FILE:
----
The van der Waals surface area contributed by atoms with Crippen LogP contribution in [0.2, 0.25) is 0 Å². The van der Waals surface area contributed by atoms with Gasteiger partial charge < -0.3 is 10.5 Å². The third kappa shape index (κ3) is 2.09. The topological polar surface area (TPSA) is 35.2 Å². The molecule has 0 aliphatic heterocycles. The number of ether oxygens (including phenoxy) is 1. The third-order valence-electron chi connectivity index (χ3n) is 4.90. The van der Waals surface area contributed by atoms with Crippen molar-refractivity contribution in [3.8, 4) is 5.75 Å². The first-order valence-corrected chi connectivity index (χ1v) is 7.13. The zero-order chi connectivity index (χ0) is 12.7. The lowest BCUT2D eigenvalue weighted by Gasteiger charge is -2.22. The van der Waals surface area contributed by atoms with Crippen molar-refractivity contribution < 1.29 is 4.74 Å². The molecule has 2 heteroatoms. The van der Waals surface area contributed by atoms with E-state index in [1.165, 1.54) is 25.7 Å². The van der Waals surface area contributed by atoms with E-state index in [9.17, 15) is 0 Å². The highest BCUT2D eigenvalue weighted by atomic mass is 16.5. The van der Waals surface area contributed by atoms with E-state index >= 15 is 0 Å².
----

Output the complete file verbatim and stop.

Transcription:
The van der Waals surface area contributed by atoms with Crippen LogP contribution in [0.2, 0.25) is 0 Å². The van der Waals surface area contributed by atoms with Gasteiger partial charge < -0.3 is 10.5 Å². The third kappa shape index (κ3) is 2.09. The topological polar surface area (TPSA) is 35.2 Å². The molecule has 0 aliphatic heterocycles. The number of ether oxygens (including phenoxy) is 1. The third-order valence-electron chi connectivity index (χ3n) is 4.90. The van der Waals surface area contributed by atoms with Crippen molar-refractivity contribution in [3.8, 4) is 5.75 Å². The first-order valence-corrected chi connectivity index (χ1v) is 7.13. The zero-order chi connectivity index (χ0) is 12.7. The lowest BCUT2D eigenvalue weighted by Gasteiger charge is -2.22. The van der Waals surface area contributed by atoms with Crippen molar-refractivity contribution < 1.29 is 4.74 Å². The molecule has 2 heteroatoms. The van der Waals surface area contributed by atoms with E-state index in [1.165, 1.54) is 25.7 Å². The van der Waals surface area contributed by atoms with E-state index in [9.17, 15) is 0 Å². The highest BCUT2D eigenvalue weighted by atomic mass is 16.5. The van der Waals surface area contributed by atoms with E-state index >= 15 is 0 Å².